For quite some time now, I have been wondering why so many wire artist gurus have advocated the use of a chasing hammer to flatten wire in their various books, articles, and tutorials. My guess is, and I most certainly could be wrong, is that some wire artist somewhere, somehow, obtained a chasing hammer, used it, found that it would flatten wire and wrote about it, and everybody, or almost everybody, picked up on it and followed suit. So now, the chasing hammer is in vogue, as "the" hammer to use. When you get right down to it, the chasing hammer is really being misused. Flattening wire is not it's intended use. You are supposed to use it to hit chasing tools and ding it up. Oh, there is no doubt about it, the chasing hammer does flatten wire, and it does a pretty fair job of it.
If you subscribe to ART JEWELRY magazine, or pick it up in the magazine section at the bookstore, you probably noted articles by Michael David Sturlin on metalsmithing. Mr. Sturlin is a well known jewelry designer and teacher. His articles are well written and instructive.
In the September, 2010 issue, in his article "Metal Forming 101: Forging", Mr. Sturlin takes you through the basics of forging. For the exercises shown, forming wire into various shapes, he uses a goldsmith's hammer.
Anyway, I was intrigued by Mr. Sturlin's article and subsequently purchased a goldsmith's hammer. Following Mr. Sturlin's instructions, I put it through its paces. Now, I am wondering why I ever got trapped into using a chasing hammer to flatten or form wire! Blindly following the leader! The goldsmiths hammer is so, so much easier to use and control. Because of the smaller head it is so much more accurate, so much better to use than the chasing hammer. And, should you decide to go further in metal work, you have the perfect hammer to start.
One of the reasons, I believe, for the goldsmith's hammer not being used more, or mentioned by the wire artist gurus, is that it is the hammer's very name that may tend to make people shy away from buying and using one. One might say, "Oh, that is for goldsmith's to use and I'm not a goldsmith. I don't work with gold. Why should I buy a goldsmith's hammer?" Well, as Mr. Sturlin has pointed out in another article, if you work with metal in making jewelry, you are actually goldsmithing, not silversmithing. Silversmiths make utilitarian objects; tableware, tea service items, urns, trays and the like. And, of course, silversmiths use chasing hammers with chasing tools, so perhaps the odd connection is made, silver wire/silversmithing/chasing hammer. Maybe, maybe not. Anyway, both smithings would fall under a general catchall heading of metalsmithing.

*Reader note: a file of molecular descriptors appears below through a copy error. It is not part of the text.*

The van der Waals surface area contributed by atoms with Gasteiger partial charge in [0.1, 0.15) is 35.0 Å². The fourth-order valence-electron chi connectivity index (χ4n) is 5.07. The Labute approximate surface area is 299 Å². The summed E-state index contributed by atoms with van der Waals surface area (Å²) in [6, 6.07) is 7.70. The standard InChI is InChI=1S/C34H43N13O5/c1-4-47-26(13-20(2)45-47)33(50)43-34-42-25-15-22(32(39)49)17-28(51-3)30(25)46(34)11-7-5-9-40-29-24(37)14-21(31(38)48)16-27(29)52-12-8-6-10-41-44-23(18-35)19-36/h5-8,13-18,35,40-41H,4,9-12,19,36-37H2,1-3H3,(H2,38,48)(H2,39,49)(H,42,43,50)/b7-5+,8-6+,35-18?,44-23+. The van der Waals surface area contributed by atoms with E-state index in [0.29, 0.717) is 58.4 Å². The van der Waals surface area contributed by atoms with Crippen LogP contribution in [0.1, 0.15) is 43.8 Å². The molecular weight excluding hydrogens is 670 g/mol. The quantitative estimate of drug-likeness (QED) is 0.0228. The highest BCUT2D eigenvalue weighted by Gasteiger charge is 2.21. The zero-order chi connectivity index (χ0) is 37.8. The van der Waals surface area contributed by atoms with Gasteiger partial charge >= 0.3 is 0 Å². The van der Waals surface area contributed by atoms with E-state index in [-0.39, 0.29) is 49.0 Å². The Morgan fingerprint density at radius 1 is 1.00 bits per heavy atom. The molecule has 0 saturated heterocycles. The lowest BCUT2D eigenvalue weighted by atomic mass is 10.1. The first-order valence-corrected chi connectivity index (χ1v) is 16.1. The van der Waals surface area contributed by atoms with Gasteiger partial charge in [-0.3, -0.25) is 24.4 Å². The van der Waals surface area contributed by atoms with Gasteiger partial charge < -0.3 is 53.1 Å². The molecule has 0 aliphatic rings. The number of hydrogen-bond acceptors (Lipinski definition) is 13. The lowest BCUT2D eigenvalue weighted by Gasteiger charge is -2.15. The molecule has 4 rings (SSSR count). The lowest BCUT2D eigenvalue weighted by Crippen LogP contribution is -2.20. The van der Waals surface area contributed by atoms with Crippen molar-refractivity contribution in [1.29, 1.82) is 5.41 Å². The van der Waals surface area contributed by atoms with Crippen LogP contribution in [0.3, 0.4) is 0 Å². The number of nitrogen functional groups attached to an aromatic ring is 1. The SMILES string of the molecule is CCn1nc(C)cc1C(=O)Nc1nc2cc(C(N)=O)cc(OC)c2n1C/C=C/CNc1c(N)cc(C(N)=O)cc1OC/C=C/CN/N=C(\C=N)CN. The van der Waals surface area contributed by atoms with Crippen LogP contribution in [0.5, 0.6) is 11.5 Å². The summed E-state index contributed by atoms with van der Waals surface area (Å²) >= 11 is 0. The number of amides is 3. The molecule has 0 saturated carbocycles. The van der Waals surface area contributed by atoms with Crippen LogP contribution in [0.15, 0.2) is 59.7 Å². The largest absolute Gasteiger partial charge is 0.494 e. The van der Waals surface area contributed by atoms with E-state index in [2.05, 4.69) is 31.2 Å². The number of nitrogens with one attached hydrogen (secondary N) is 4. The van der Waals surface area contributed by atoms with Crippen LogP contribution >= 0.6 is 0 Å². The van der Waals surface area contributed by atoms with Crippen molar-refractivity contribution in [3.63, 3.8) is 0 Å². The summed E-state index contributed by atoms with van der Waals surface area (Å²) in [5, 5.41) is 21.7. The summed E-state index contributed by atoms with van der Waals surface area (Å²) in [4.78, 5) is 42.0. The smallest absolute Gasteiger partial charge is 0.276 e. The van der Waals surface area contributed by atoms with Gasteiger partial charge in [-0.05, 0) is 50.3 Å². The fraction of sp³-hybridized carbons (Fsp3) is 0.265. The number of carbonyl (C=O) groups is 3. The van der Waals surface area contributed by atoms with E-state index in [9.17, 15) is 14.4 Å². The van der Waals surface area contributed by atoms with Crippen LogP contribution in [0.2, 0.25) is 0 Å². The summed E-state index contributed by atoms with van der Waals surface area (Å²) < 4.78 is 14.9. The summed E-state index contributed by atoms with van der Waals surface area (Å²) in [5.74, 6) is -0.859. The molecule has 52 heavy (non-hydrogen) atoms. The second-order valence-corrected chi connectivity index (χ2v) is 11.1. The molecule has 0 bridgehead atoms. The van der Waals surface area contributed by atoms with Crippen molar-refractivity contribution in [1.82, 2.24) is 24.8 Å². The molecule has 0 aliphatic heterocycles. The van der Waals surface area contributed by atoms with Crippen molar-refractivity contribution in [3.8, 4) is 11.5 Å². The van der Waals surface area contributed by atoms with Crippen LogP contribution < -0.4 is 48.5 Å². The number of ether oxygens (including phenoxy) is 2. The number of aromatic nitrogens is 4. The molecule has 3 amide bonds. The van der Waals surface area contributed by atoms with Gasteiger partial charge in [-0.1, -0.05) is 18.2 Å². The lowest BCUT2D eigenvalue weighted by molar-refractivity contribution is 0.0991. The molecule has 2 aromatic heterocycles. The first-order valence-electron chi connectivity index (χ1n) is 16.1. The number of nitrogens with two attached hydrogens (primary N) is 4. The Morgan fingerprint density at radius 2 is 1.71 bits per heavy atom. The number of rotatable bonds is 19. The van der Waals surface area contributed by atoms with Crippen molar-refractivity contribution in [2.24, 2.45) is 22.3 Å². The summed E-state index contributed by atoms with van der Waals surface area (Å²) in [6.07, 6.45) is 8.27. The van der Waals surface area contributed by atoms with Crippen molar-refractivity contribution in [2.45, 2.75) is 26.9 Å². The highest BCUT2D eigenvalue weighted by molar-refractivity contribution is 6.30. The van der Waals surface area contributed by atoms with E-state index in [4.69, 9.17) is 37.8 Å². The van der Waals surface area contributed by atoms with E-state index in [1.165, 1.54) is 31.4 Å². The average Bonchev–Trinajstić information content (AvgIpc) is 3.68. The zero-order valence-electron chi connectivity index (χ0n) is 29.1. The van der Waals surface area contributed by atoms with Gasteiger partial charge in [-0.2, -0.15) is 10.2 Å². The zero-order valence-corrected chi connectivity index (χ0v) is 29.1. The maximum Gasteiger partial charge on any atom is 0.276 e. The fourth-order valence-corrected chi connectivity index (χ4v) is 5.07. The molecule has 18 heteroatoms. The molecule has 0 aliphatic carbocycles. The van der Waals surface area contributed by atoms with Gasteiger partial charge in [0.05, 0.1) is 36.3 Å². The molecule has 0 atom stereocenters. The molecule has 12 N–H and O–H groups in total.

Granted, the goldsmith's hammer is not the end all of hammers, Various hammers have specific uses and it's better to use them for the purpose for which they are intended.
Goldsmith's hammers are not all that expensive depending on what brand you buy.
I went with the Fretz goldsmith's hammer for two reasons. I got it at a discount and it comes ready to use, already polished. With other brands, you may have to do some prep work, polishing the head and cross peen.
I'm just sorry I didn't try and use the goldsmith's hammer earlier.
And the chasing hammer? Retired from wirework, and now it's properly dinged and dented.